Do Cockatiels Like Music?

Do Cockatiels Like Music

Cockatiels are known to be extremely intelligent for birds and have even been known to mimic certain sounds. But do they like music? While it can be quite enjoyable to watch them bob their heads to the music, or listen to their variety of musical songs, there is debate over whether they actually enjoy it as we do. Let’s find out.

Do cockatiels like music? Yes, cockatiels actually enjoy music. Like most parrot species, the cockatiels are also quite fond of music. Since these birds have an individual taste in music, finding their kind of music might take time. But once you’ve found it, you will find them enjoying it immensely, trying to mimic the lyrics and bobbing their heads to the beats.

In this article, we will talk about everything you need to know before introducing music to your cockatiels. This post will cover the scientific studies involved with cockatiels as well as my own personal experience that I’ve had with my cockatiel reacting to the music.

Why do cockatiels like music?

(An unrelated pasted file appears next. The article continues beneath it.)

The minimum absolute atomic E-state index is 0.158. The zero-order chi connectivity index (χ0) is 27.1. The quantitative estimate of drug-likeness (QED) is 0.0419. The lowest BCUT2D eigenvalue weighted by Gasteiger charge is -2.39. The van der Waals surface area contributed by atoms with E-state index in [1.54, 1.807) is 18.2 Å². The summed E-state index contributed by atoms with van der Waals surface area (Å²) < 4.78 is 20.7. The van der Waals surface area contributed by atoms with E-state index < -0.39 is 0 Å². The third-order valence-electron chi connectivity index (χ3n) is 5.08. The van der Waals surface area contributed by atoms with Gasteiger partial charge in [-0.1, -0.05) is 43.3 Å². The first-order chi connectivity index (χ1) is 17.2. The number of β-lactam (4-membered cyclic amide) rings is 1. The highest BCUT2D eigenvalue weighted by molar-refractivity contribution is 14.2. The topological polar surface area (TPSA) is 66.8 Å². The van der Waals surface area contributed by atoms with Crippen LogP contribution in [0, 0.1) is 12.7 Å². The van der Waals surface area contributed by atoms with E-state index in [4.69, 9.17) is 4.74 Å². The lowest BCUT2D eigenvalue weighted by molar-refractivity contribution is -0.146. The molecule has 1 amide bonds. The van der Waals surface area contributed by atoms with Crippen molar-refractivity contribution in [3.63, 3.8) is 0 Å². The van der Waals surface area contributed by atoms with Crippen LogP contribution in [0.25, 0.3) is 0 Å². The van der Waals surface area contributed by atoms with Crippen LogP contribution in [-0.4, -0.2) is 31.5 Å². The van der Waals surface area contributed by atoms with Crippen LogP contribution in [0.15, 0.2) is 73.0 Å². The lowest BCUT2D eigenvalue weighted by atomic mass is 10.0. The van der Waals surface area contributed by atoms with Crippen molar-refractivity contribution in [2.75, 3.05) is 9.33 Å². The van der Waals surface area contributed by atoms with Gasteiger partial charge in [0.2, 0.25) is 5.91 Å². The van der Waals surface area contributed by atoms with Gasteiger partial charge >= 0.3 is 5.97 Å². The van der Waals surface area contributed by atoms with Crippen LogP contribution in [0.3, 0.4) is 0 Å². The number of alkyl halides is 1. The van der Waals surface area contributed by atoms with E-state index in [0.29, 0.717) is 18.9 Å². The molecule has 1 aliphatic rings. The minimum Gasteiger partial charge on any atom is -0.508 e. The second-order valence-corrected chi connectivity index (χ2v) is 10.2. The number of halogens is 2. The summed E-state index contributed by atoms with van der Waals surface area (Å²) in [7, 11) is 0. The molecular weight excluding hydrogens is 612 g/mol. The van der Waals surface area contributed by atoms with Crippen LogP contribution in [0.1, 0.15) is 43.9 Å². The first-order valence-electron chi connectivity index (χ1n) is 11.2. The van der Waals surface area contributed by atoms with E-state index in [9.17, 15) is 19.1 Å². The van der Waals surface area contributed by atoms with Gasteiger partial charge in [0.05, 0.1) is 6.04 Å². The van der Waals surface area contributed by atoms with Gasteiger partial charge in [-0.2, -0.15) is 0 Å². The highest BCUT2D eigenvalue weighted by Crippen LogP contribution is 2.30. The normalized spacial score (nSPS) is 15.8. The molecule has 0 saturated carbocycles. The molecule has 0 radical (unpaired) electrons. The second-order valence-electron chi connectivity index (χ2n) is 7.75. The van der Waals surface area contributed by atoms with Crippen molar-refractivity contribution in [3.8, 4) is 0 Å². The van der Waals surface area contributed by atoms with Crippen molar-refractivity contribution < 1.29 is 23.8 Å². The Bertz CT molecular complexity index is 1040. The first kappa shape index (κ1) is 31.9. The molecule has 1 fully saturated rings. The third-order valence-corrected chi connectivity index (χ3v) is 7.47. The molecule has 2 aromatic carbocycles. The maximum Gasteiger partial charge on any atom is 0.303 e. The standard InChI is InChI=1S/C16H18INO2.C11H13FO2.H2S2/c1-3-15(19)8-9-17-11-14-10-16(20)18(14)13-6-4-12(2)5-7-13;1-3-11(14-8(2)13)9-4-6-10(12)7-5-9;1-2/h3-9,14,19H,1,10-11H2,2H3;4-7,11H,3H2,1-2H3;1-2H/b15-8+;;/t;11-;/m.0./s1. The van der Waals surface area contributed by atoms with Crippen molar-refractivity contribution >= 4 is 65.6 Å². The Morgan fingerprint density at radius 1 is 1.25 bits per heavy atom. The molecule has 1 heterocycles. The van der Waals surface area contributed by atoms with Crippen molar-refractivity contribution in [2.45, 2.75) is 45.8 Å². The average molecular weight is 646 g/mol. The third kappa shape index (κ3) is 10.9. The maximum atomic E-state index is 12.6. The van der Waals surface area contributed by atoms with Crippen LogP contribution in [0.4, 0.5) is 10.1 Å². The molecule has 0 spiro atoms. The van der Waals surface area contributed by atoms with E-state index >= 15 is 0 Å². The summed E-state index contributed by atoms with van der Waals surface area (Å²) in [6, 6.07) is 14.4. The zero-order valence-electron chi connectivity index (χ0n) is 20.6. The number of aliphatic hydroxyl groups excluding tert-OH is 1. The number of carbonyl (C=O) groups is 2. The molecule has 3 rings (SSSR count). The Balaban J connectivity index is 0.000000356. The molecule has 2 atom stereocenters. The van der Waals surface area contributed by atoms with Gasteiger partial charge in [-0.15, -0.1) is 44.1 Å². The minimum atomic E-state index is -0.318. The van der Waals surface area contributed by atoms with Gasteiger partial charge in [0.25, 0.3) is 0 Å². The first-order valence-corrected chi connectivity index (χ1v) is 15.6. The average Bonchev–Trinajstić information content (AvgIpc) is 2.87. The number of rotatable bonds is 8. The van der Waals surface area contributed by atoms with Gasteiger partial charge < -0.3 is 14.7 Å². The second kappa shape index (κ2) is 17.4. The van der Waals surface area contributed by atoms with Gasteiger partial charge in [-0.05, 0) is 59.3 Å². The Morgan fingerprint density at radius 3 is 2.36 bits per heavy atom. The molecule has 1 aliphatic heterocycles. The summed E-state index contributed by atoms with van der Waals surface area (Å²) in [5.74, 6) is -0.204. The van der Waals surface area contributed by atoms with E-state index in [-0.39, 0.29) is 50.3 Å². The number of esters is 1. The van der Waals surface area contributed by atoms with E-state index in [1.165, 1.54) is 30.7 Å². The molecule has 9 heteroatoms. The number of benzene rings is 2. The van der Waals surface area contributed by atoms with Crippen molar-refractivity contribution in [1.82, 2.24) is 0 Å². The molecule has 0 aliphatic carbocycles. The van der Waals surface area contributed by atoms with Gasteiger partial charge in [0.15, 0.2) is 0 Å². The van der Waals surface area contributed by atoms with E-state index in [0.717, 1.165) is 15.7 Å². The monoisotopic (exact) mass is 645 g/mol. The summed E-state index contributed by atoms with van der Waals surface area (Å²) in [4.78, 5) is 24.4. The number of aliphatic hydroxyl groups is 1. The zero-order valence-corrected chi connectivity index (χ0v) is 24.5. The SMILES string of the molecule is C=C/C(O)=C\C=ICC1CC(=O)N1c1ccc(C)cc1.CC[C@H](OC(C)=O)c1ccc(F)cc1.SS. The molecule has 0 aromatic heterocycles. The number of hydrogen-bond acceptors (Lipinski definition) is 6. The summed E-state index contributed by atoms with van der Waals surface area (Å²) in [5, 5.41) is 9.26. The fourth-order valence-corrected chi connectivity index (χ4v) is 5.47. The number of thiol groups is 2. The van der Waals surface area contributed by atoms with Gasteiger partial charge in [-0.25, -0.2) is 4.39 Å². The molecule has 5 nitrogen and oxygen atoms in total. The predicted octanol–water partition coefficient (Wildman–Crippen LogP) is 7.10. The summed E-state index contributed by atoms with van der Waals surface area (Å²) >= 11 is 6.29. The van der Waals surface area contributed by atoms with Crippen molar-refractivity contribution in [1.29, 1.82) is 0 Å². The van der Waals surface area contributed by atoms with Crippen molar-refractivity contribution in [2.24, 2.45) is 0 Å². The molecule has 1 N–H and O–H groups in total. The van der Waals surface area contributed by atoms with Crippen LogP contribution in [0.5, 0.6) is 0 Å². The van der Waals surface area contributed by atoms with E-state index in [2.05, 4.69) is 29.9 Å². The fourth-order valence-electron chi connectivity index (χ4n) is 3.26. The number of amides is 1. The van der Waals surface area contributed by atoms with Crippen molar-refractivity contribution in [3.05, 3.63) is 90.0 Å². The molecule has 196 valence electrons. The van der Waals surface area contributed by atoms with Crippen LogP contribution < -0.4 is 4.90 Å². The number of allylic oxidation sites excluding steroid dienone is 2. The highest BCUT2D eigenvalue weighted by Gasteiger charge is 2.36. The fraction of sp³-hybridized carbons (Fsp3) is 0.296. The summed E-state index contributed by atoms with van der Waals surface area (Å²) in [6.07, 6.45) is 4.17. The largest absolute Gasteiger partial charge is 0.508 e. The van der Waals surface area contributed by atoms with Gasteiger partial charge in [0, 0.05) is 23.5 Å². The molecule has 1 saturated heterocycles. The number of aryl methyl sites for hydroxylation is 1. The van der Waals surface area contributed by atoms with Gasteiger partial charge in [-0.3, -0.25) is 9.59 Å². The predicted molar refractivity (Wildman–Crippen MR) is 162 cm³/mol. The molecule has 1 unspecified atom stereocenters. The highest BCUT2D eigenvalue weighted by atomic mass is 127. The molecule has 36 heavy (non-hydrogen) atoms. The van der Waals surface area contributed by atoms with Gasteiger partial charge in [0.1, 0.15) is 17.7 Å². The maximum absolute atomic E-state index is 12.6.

Just like laughter, music is also considered to be one of the best medicines in the world. It can lower our stress levels, reduce our anxiety, regulate our emotions, and make us feel relaxed and happy.

But why do cockatiels like music? Well, although these little birdies lack the complex neurological structure that we possess, they do have alpha-synuclein (a protein) in their body. This protein releases dopamine, the happy hormone, in the cockatiels whenever they listen to a melody. And since listening to music makes them happy and relaxed, it’s obvious that they would like it.

Fun Fact: Cockatiels are not the only birds that have alpha-synuclein. All the other members of the parrot family, as well as the songbirds also possess this protein in their bodies.

What kind of music do cockatiels like?

In the previous section, we learned that music leads to the cockatiels’ dopamine release, which is why they like it. But have you wondered whether all kinds of music can trigger their happy hormones in the same way? Or do these birdies have a specific taste in music? That’s what we are going to talk about in this section.

Several studies conducted on the parrots have claimed that these birds can be quite picky about the kind of music they like. Cockatiels, belonging to the parrot family, have similar tendencies. And while their taste in music can vary individually, the following are the kinds of music they are known to enjoy:

The sound of Nature